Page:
Grassland StoreNew legislation, under the Plant Protection Products (Sustainable Use) Regulations that came into force at the end of 2015, now requires all sprayer operators, however old they are, who are applying professional pesticide products (PPPs), to have a Specified Certificate.

Farmers who were born before 31 December 1964 and previously sprayed under the ‘Grandfather Rights’ exemption, must take the Level 2 Award in the safe use of pesticides replacing grandfather rights, or take the existing Level 2 safe use of pesticides (PA) certificate.

If they do not want to take the tests, they must hand over the spraying to a family member or employee who has the correct qualifications, or use a spray contractor.

Buying PPPs

However, uncertified farmers can still buy most pesticides, such as DoxstarPro and Thistlex over the counter, as long as they know that the person who will be using them is certified. There is no legal obligation to show any certificates to the person selling the products.

The farmer buying the products needs to ensure the intended sprayer operator is suitably qualified, or will be working under the direct supervision of someone who is suitably qualified, perhaps because they are undergoing training.

This legislation applies to all livestock farmers and smallholders, many of whom may only occasionally use professional pesticides. Even those using products such as Grazon®Pro in a knapsack on their own farm, have to be certified.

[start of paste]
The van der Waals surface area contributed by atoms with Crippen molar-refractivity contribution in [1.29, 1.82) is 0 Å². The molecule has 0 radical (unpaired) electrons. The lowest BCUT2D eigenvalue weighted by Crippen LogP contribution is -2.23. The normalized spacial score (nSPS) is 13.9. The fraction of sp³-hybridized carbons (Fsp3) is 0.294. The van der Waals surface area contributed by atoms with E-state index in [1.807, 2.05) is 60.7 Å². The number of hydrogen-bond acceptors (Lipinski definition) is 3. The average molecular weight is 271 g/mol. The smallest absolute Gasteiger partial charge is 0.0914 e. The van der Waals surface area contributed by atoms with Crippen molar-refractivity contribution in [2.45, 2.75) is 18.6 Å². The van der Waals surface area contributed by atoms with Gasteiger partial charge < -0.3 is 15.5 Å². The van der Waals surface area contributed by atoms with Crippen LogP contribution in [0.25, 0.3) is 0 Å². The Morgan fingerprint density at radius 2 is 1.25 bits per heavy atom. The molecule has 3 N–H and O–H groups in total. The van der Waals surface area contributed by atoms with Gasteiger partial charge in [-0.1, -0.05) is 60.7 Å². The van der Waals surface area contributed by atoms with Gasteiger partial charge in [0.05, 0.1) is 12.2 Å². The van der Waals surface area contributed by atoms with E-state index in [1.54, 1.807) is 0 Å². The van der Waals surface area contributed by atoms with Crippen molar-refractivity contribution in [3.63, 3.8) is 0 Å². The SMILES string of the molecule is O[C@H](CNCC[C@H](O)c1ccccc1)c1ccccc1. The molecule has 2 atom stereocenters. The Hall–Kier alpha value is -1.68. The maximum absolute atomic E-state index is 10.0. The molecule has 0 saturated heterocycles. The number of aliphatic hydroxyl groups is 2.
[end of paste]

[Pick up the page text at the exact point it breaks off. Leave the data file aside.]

Specified certificates, previously known as certificates of competence, are issued by City and Guilds Land Based Services. Visit the National Proficiency Tests Council at or the local agricultural college for PA2 (ground crop sprayer – mounted or trailed) and PA6 (hand-held applicator) courses.

Existing PA certificates of competence in the safe use of pesticides continue to be recognised under the new legislation.

For more information see the Changes to Legislation: A Guide for Grassland Herbicides on the Dow AgroSciences website

Dock beetles and Ramularia rubella – help or hindrance?

Dock beetles (Gastrophysa viridula) and the fungus Ramularia rubella can attack dock plants – but are they helpful when spraying?

dock beetle cropped

Dock beetle

Green dock leaf beetle is a native beetle, which is green with a metallic shimmer. Depending on the light they can look gold green, blue, purple, violet or red. Their strong legs also shimmer.

They feed mainly on any of the Rumex species, including broad-leaved dock. Their larvae can only completely develop on Rumex.

The females breed from March to October, laying more than 1,000 eggs in clusters on the underside of the dock’s leaves. The segmented larva hatches after three to six days. After three moults, the larva pupates in a burrow 2cm underground, and the new adult emerges six to nine days later.